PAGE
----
Rules for Blogging

The Electronic Frontier Foundation (EFF) understands the problems that arose along with the electronic highway and is dedicated to helping those who write for the web know when’s the law is on their side. Bloggers especially are prone to criticism and threats since they are not professionals, only citizens exercising their right to free speech.

But even free speech, they advise, is not be used without responsibility. They’re not lawyers they warn, but their site will give you a ‘roadmap’ as to how to manage your blogs. Their Legal Guide for Bloggers explain “You have the right to blog anonymously; to keep sources confidential; to make fair use of intellectual property; to allow reader’s comments without fear; to protect your server from Government seizure; to freely blog about elections; about your workplace and to access as media”.

All of the above is good news of course but the best way to save yourself from trouble later on is to be sure of the facts before you print them. While tattling and invading the privacy of a famous person may assure you of lots of readers, a lawsuit will not hold up in court if the gossip you spew out all over the web is a lie. And again, it won’t feel so good if you and your yellow journalism tactics are the next big splash all over the Internet and the newspapers. Nor will life in prison equal that of a comfortable apartment well equipped with the latest electronic equipment.

Blogging anonymously

Blogging anonymously means you can call yourself someone other than who you are, but should you arouse public suspicion by spilling too many dirty secrets that you cannot prove, you’ll be found out. There’s no place to hide on the Internet. That’s what makes it such a haven for truth seekers.

Keeping sources confidential

You certainly don’t have to tell where you get your information but you should be willing to once you’re hauled into court. But truthfully, not having to reveal your sources and wanting to reveal your sources are different. If you can’t back up what you say, you really shouldn’t have written them in the first place. Opinion of course varies but if it’s malicious and has no worthy purpose, why spew it out? A professional journalist may get away with keeping their sources to themselves but they have the backing of their profession and their employer behind then, and you as a lone blogger don’t.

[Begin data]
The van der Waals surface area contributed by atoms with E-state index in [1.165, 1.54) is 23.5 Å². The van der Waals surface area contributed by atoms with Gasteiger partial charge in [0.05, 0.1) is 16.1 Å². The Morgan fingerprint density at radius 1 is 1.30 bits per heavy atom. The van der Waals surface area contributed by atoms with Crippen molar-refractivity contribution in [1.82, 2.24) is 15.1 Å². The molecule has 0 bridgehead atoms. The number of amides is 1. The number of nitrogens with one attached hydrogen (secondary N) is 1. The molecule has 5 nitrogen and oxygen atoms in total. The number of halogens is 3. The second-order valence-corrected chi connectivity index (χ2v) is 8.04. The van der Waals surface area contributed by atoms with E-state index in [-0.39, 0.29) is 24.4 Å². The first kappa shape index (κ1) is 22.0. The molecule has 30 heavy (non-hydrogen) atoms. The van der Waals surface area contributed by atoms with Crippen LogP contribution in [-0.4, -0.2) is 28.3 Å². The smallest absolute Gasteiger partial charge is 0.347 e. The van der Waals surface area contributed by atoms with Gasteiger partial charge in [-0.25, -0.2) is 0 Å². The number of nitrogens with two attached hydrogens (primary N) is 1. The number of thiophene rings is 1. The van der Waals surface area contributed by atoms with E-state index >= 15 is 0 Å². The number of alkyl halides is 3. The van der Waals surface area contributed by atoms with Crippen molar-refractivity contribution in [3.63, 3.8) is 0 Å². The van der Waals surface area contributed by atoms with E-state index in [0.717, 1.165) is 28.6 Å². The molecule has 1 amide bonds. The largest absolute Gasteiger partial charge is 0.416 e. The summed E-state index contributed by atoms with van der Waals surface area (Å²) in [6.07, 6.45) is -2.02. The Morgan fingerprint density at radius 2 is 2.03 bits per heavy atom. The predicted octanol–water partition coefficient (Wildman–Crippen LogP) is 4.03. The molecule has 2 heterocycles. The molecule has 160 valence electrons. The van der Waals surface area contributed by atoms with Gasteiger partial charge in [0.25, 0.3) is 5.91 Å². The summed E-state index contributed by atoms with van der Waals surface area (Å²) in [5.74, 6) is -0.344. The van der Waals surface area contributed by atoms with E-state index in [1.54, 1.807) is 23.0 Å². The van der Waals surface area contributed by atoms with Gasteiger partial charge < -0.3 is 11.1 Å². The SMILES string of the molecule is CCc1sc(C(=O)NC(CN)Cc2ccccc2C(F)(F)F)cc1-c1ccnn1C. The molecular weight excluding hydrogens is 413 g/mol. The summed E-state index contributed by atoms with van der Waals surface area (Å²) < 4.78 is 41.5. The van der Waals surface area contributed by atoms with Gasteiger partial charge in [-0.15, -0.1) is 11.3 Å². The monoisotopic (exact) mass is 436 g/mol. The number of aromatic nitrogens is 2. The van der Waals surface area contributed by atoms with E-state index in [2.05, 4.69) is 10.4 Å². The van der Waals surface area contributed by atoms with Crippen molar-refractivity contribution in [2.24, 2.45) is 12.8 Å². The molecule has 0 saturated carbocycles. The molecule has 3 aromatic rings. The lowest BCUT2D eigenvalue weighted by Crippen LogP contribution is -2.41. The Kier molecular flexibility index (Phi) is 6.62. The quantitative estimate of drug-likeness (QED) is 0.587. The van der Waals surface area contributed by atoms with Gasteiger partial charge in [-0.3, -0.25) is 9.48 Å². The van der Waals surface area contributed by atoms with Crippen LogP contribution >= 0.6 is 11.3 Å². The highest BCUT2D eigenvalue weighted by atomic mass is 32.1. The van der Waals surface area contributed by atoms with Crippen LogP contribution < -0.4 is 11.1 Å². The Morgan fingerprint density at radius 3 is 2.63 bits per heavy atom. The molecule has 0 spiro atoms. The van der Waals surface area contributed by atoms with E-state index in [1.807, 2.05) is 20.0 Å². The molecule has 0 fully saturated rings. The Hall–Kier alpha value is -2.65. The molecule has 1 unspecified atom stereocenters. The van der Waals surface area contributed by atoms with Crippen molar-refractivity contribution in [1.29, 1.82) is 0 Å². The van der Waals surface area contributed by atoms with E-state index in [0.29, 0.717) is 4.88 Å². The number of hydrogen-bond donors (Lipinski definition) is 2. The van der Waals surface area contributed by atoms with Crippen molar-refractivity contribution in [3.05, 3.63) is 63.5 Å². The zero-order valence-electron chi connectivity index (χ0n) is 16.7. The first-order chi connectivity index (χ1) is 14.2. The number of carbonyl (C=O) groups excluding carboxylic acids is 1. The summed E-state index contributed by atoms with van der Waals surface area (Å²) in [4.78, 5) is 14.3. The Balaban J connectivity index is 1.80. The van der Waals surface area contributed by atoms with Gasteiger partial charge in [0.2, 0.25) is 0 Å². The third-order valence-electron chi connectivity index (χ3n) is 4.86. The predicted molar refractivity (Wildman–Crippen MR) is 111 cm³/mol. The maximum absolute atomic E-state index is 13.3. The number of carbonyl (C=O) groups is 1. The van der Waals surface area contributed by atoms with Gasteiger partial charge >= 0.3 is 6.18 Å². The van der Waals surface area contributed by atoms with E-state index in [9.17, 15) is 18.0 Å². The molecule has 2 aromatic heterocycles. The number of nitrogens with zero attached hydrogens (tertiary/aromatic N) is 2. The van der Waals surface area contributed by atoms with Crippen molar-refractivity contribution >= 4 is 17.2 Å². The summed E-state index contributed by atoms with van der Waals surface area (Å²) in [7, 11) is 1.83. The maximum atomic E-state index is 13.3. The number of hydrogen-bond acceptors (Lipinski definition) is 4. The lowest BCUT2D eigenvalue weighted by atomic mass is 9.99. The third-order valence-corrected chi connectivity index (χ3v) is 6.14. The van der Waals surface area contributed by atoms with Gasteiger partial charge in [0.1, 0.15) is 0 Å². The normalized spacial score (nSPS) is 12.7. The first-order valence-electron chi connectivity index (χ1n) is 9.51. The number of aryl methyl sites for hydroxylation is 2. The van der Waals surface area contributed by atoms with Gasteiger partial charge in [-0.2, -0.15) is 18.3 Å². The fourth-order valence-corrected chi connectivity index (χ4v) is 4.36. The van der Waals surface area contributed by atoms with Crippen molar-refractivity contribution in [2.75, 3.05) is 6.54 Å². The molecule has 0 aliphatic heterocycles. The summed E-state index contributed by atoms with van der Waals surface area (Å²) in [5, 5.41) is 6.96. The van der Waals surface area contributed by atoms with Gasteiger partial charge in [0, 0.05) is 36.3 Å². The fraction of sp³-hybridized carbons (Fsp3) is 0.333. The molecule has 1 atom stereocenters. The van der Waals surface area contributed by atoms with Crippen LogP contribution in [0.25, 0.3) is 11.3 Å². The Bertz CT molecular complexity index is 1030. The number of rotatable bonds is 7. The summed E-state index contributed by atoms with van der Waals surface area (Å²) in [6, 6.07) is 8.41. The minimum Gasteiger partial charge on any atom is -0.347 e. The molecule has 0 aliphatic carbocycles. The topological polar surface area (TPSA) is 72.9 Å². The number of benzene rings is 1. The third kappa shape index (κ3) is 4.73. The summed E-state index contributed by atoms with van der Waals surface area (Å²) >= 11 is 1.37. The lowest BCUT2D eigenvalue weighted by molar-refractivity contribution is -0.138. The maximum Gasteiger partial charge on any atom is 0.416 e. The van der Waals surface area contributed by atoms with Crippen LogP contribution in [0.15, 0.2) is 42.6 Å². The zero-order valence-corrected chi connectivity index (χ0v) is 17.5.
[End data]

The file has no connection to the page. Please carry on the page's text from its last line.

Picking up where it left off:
Fair use of intellectual property

Of course you can quote from others if you don’t exceed the sentence or two allowed and if you give them credit; the authors thrive on this kind of fair use, but to grab their words and present them as your own is plagiarism and it’s an offense that can get you thrown in jail. It’s best to read several sources and write your blog and when credit is due, give it.

To allow reader’s comments without fear

Criticism of what you write is good but what about some jerk that adds garbage about your heart felt opinions that serve no purpose other than to tear you down. Do you have to allow that? Of course you don’t. You also have the right to allow only those opinions that you approve. Remember it’s your blog and you have the right to control it. Others can take it or leave it, but they don’t have the right to maliciously deface your work.

Protection of your server from Government seizure

Dealing with governments is difficult, but EFF is writing about US governments and the Internet is a global concern, so it’s best not to start acting like a diplomat if you’ve not been hired to be one. The best advice here in the US is to follow your conscience and expect government officials to do the same.  

Freely blogging about elections

If politics is in your blood feel free to make your opinions known. Only in a free democratic country is this allowed. But be careful about character assassination in order to get the other candidate a few votes. Freedom with responsibility is what blogging about democratic principles is all about. Both the political party leaders in the US know this. But is it your fault, as a blogger, if all concerned fail to accept this responsibility?

Blogging about your workplace

Of course, talk about the workplace all you want, but be prepared to look for another job if your boss doesn’t agree with you taking it on yourself to inform the world that he is cheating on his wife; that you and most of the others help yourself to supplies; and your blog’s about other things about the company that’s none of your business. They pay you a salary so do your best work and leave the rest to whomever it concerns. Common sense rules in blogging as well as in life in general.

Blog away but use caution, honesty and forthrightness in your assessments. The old adage, Do unto others as you would have them do unto you holds true in blogging, as well as in other activities. Writing for the Internet, far from being a shelter from the storms of life, is like standing on a roof top with a fog horn and shouting out that you’re standing there in your underwear and everyone should come by and take a peek.